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LCQ15: Smuggling of shark fins
     Following is a question by the Hon Kenneth Leung and a written reply by the Secretary for the Environment, Mr Wong Kam-sing, in the Legislative Council today (May 27):
    It has been reported that the Customs and Excise Department (C&ED) detected two smuggling cases of shark fins in April and May this year, which involved a total of 26 tonnes of fins from 38 500 sharks of controlled endangered species. Both the weight and value of the seizures have broken the past records, and the weight doubled that for the whole of 2019. In this connection, will the Government inform this Council:
(1) of the number of smuggling cases of shark fins detected by C&ED in each of the past five years, and set out the following information on each case by the date on which it was detected:
(i) total value of the cargo,
(ii) cargo weight,
(iii) shark species involved,
(iv) mode of trade (i.e. import, export or re-export),
(v) countries involved in the trade (including the place of origin and destination of the cargo),
(vi) means of transport,
(vii) number of persons prosecuted (if any), and
(viii) penalties imposed on the convicted persons (if any); if it cannot provide such information, of the reasons for that; and
(2) whether it has studied the causes for the substantial increase in the quantity of smuggled shark fins seized in this year as compared with those in previous years; if so, of the details; whether it has reviewed the effectiveness of the measures currently adopted for combating the activities of smuggling shark fins; if so, of the details; if not, the reasons for that?  

     Our reply to the question raised by the Hon Kenneth Leung is as follows:
(1) The number of cases and details of the annual seizures of controlled shark fin products in the past five years (2015-2019) are tabulated below:
Year 2015 2016 2017 2018 2019
Number of Cases 6 4 11 8 28
Estimate of Value
($ million)
0.38 0.65 1.92 0.52 20.7
Shark Species (Weight/
Oceanic Whitetip Shark (283.5),
Controlled Hammerhead Shark (215.4),
Whale Shark (12)
Oceanic Whitetip Shark (0.3),
Controlled Hammerhead Shark (1 035.4)
Oceanic Whitetip Shark (1 263.1),
Controlled Hammerhead Shark (1 382.7)
Oceanic Whitetip Shark (143.3),
Controlled Hammerhead Shark (464.4)
Oceanic Whitetip Shark (604.2),
Controlled Hammerhead Shark (2 143.2)
Silky Shark (2 138)
Thresher Shark (1 566.7)
Mode of Trade Import Import Import Import Import
Countries Involved (Number of Cases) Seychelles (1)
Panama (1)
Nicaragua (1)
United Arab Emirates (UAE) (1) Peru (1)
Morocco (1)
Madagascar (1)
Somalia (1)
Panama (1) unknown(1)
India (1)
Egypt (1)
Kenya (1)
Peru (2)
Senegal (1) Guatemala (2)
Indonesia (1)
Somalia (1)
UAE (1)
Peru (1)
Indonesia (2)
UAE (1) Madagascar(1)
Kenya (1)
Costa Rica (1)
Sri Lanka (1)
Morocco (1)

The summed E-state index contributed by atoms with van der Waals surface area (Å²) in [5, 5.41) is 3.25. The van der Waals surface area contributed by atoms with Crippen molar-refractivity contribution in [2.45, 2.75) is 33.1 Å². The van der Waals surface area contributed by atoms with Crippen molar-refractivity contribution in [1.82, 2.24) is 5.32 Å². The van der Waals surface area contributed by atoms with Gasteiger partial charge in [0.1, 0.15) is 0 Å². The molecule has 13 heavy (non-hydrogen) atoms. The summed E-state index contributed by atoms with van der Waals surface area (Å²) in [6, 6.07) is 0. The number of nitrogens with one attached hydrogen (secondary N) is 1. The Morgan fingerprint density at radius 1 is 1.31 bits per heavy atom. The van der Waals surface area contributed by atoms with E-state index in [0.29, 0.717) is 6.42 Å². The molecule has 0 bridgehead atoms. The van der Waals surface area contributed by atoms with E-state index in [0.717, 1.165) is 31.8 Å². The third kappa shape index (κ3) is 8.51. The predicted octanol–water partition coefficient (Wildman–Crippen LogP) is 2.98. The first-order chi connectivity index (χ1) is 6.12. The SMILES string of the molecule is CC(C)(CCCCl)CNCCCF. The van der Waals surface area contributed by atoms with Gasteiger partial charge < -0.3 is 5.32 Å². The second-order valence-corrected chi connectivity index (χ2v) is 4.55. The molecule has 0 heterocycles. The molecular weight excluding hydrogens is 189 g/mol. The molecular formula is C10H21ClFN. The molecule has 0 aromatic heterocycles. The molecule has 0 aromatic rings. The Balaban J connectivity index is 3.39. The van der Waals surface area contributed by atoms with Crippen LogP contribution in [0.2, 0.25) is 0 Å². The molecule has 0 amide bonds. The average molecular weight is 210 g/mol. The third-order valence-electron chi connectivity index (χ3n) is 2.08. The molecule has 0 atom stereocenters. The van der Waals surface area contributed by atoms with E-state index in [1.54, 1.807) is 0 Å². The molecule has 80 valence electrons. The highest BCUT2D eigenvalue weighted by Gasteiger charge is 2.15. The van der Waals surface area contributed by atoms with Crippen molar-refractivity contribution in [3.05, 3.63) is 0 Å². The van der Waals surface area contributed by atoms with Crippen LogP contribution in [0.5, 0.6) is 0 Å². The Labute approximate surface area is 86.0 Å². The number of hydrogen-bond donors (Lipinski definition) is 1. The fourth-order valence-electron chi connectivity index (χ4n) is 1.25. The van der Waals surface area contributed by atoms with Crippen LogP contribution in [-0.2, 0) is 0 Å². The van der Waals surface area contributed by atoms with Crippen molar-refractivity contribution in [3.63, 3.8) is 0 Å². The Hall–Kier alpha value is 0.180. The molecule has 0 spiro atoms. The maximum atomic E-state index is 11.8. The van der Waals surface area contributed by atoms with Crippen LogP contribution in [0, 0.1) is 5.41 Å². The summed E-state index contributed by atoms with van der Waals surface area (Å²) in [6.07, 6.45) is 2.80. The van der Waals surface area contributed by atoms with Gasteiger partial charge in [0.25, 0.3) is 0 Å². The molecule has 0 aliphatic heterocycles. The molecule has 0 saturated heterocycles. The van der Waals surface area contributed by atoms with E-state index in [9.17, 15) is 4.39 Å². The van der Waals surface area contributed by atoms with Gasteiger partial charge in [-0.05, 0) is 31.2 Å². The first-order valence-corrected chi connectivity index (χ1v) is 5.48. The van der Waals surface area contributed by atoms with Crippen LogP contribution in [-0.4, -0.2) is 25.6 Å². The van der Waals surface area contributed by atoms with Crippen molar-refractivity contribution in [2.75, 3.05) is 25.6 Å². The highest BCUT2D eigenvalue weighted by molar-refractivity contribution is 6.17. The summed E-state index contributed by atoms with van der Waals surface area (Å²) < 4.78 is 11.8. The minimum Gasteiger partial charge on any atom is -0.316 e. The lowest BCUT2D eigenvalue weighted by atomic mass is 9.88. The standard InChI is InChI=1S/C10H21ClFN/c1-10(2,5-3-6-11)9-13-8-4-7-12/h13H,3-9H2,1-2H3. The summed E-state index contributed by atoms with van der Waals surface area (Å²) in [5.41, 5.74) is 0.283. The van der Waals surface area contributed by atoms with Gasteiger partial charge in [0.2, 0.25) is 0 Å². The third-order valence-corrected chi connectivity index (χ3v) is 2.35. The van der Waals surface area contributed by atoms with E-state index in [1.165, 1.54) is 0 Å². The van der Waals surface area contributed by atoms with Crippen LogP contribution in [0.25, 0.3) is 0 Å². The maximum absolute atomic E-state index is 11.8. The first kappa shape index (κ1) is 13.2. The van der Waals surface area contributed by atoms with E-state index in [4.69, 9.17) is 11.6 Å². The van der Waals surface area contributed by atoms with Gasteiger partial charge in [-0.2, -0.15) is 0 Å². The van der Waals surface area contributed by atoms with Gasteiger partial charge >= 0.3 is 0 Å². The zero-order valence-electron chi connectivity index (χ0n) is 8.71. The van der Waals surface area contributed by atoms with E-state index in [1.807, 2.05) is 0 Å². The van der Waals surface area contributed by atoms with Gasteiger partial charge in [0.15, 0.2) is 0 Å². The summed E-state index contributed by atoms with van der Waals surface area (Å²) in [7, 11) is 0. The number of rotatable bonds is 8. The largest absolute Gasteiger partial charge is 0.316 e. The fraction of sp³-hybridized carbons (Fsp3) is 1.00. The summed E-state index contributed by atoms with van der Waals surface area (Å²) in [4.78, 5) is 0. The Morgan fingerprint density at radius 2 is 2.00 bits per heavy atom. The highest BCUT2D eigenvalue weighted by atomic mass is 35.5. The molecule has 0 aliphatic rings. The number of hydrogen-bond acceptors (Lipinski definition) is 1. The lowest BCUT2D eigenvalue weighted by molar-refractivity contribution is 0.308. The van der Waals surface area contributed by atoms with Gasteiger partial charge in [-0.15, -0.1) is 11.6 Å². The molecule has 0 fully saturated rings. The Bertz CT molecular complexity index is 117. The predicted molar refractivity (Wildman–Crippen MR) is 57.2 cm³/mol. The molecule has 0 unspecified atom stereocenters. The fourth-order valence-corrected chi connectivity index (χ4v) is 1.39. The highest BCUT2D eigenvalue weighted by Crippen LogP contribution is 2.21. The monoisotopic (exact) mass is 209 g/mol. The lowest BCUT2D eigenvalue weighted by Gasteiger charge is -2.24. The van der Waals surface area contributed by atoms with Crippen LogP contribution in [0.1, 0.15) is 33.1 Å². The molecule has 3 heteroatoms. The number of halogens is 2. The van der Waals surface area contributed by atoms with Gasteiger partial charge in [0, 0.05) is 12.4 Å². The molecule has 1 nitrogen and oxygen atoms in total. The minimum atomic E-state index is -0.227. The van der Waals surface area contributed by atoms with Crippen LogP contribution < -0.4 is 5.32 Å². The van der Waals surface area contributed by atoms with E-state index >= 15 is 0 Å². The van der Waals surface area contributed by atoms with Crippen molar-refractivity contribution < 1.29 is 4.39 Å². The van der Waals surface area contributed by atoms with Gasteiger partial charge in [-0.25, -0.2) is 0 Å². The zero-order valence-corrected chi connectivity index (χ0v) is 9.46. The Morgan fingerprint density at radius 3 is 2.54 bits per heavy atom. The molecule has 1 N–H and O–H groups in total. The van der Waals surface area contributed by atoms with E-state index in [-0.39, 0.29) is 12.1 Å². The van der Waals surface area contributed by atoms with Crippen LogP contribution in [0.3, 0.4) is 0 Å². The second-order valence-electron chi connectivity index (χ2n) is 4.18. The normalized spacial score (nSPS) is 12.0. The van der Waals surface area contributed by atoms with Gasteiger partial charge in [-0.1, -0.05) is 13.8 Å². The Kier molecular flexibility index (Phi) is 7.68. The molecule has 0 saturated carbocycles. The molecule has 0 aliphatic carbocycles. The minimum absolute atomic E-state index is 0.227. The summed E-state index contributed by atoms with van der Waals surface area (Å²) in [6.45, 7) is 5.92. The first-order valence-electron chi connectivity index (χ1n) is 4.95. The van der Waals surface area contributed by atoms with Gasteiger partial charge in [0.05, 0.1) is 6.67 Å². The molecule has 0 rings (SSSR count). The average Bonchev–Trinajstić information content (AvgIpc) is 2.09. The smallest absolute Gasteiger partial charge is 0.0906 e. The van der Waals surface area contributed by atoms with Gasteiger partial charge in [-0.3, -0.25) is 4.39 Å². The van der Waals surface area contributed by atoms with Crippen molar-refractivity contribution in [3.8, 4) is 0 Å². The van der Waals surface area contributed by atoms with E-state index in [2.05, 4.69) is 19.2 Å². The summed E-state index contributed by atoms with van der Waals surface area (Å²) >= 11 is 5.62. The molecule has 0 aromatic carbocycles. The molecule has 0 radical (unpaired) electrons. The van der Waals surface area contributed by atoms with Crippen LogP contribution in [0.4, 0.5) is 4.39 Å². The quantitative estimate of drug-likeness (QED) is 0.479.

Mexico (9)
Madagascar (1)
Venezuela via Mainland China (1)
Sri Lanka (4)
Panama (1) Democratic Republic of the Congo (1)
UAE (1)
Somalia (1)
Pakistan (1)
Kenya (2)
Senegal (1)
Suriname (1) Philippines (3)
Mode of Transportation (No. of cases) air (4),
sea (2)
air (2),
sea (2)
air (1),
sea (10)
air (3),
sea (5)
air (15),
sea (12),
land (1)
Number of Persons Prosecuted 0 0 0 0 5 (Note)
Fine ($) Nil Nil Nil Nil 6,000 and 8,000
Note: A total of five cases involving illegal import of controlled shark fins were prosecuted in 2019, two of which have been fined, and the remaining three cases will be tried at the District Court.

(2) The Government is committed to protecting endangered species and implements the Convention on International Trade in Endangered Species of Wild Fauna and Flora (CITES) in Hong Kong through the Protection of Endangered Species of Animals and Plants Ordinance (Cap. 586) (the Ordinance). The Agriculture, Fisheries and Conservation Department has been working closely with the Customs and Excise Department to combat illegal import and export of endangered species, including controlled shark fins. The Government has stepped up efforts to combat smuggling activities in recent years, which resulted in an increase in the number of illegal shark fins seized. In addition, in line with the CITES, Hong Kong has added four shark species (i.e. three species of Thresher Sharks and Silky Shark) commonly seen in the trade for regulation under the Ordinance since November 1, 2018. The new control measures may also lead to more seizures of illegal shark fins in 2019 than in the past. Besides, the import of dried shark fins in Hong Kong has decreased from 2 805 tonnes in 2015 to 2 012 tonnes in 2019, which may partly reflect the effectiveness of conservation measures.
Ends/Wednesday, May 27, 2020
Issued at HKT 15:49
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